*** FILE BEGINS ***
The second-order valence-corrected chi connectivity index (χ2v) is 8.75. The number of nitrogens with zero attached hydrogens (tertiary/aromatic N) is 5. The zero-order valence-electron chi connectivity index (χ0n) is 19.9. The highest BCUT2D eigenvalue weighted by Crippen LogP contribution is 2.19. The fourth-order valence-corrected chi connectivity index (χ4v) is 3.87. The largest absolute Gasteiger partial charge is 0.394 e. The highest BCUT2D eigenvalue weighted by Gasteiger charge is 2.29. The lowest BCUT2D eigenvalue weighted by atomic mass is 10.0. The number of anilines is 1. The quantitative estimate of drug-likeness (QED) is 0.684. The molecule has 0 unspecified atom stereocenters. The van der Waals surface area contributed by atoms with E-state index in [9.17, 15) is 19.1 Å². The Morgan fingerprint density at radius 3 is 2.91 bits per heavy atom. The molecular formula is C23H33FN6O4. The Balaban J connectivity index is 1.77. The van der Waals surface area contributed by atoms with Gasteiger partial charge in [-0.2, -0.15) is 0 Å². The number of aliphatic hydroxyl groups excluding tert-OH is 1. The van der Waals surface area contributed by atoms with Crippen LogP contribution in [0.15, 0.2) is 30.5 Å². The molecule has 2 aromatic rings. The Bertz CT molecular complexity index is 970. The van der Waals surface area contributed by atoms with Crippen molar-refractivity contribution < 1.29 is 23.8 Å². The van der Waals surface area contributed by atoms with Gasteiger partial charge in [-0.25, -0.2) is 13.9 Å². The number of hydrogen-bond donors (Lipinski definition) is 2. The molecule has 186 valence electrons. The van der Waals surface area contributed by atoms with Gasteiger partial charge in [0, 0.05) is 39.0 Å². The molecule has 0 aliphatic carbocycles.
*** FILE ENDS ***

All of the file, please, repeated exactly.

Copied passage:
The second-order valence-corrected chi connectivity index (χ2v) is 8.75. The number of nitrogens with zero attached hydrogens (tertiary/aromatic N) is 5. The zero-order valence-electron chi connectivity index (χ0n) is 19.9. The highest BCUT2D eigenvalue weighted by Crippen LogP contribution is 2.19. The fourth-order valence-corrected chi connectivity index (χ4v) is 3.87. The largest absolute Gasteiger partial charge is 0.394 e. The highest BCUT2D eigenvalue weighted by Gasteiger charge is 2.29. The lowest BCUT2D eigenvalue weighted by atomic mass is 10.0. The number of anilines is 1. The quantitative estimate of drug-likeness (QED) is 0.684. The molecule has 0 unspecified atom stereocenters. The van der Waals surface area contributed by atoms with E-state index in [9.17, 15) is 19.1 Å². The Morgan fingerprint density at radius 3 is 2.91 bits per heavy atom. The molecular formula is C23H33FN6O4. The Balaban J connectivity index is 1.77. The van der Waals surface area contributed by atoms with Gasteiger partial charge in [-0.2, -0.15) is 0 Å². The number of aliphatic hydroxyl groups excluding tert-OH is 1. The van der Waals surface area contributed by atoms with Crippen LogP contribution in [0.15, 0.2) is 30.5 Å². The molecule has 2 aromatic rings. The Bertz CT molecular complexity index is 970. The van der Waals surface area contributed by atoms with Crippen molar-refractivity contribution < 1.29 is 23.8 Å². The van der Waals surface area contributed by atoms with Gasteiger partial charge in [-0.25, -0.2) is 13.9 Å². The number of hydrogen-bond donors (Lipinski definition) is 2. The molecule has 186 valence electrons. The van der Waals surface area contributed by atoms with Gasteiger partial charge in [0, 0.05) is 39.0 Å². The molecule has 0 aliphatic carbocycles.